Michele Nugent of the Weekend Courier has reported on an incident involving Safety Bay grandmother Kaye Tonzing who was riding her bicycle on Safety Bay road when she was hit by a nine-tonne truck. There is further discussion of this incident in the Australian Cycling Forums.
Sadly once again this incident reflects an intolerance towards each other; this time with potentially very serious consequences.
The full article can be found in the Weekend Courier, an extract follows. If you ride in the Safety Bay area please be real careful and look out for a white nine-tonne truck.
The 66-year-old has called on motorists to drop their “ludicrous attitude” towards cyclists after a nine-tonne truck hit her, knocking her off her bicycle into the path of traffic about 5.45am on February 12 as she completed her weekly 40km recreational cycle.
Mrs Tonzing was negotiating the first roundabout on the east-bound Safety Bay Road overpass over Ennis Avenue when, despite being as far left as possible, she was hit by the rear of the white, unmarked truck causing her to hit the tarmac heavily, destroying her helmet.
Suffering a broken shoulder and extensive bruising and tissue damage to her chest and right thigh, she is unable to drive or cycle for several weeks.
“There is no path on that part of the road so I had no alternative but to ride on the shoulder. The problem with paths is that you have to ride on roads to get to them,” Mrs Tonzing said.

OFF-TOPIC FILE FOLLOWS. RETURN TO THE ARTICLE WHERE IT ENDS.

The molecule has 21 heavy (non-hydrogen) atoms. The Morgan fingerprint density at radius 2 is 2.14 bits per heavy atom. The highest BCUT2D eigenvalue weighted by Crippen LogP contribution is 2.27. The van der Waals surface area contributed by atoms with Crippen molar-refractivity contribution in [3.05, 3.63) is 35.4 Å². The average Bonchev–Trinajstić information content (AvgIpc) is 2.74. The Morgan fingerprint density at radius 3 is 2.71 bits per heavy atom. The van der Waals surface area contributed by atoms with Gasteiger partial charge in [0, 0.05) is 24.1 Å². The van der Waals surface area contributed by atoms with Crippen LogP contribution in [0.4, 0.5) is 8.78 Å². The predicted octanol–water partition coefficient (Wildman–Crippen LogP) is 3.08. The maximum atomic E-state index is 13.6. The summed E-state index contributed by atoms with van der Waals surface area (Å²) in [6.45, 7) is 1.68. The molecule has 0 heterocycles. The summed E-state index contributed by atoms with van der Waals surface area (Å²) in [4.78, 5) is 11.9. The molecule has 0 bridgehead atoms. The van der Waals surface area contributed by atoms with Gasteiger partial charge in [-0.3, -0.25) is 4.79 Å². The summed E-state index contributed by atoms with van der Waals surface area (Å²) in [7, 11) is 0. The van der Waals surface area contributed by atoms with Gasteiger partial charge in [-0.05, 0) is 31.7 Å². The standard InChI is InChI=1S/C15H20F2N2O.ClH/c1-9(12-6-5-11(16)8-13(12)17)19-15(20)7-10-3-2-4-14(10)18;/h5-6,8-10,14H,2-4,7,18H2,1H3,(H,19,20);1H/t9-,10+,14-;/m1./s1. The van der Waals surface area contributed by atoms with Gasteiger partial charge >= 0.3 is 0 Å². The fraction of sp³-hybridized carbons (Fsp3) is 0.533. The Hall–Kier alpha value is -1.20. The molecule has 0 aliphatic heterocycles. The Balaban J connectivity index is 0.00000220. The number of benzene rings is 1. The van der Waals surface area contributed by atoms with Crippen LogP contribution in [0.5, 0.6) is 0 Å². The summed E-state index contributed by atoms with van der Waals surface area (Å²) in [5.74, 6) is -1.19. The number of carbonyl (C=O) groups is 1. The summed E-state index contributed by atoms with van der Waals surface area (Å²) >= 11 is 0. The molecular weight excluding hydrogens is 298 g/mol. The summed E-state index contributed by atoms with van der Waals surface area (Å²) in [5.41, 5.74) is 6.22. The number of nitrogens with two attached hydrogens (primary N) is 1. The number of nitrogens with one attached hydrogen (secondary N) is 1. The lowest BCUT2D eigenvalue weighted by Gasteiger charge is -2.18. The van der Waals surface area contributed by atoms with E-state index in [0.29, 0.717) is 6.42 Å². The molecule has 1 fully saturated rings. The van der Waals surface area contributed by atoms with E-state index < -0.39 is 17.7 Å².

“I knew the truck was close when its cab came past and the mirror was 15 inches off my shoulder. I had the gutter on my left but he just kept coming.”
Mrs Tonzing, who has cycled at least weekly for much of her life, said most motorists were good, but many had a vendetta against cyclists, believing they should not be on the road.
Two motorists stopped to help Mrs Tonzing off the road and, believing she was all right, left her to call a friend who took her to hospital. She reported the incident to police.
“I am still angry and annoyed that drivers have so much animosity towards cyclists. I ride because I like to stay healthy, I don’t want to burden the taxpayer with my health issues,” she said. “Ironically, this truck driver has caused me to become a burden anyway. There needs to be more education so motorists learn to share the road.”
Despite the frightening incident, Mrs Tonzing said she couldn’t wait to get back on her bike.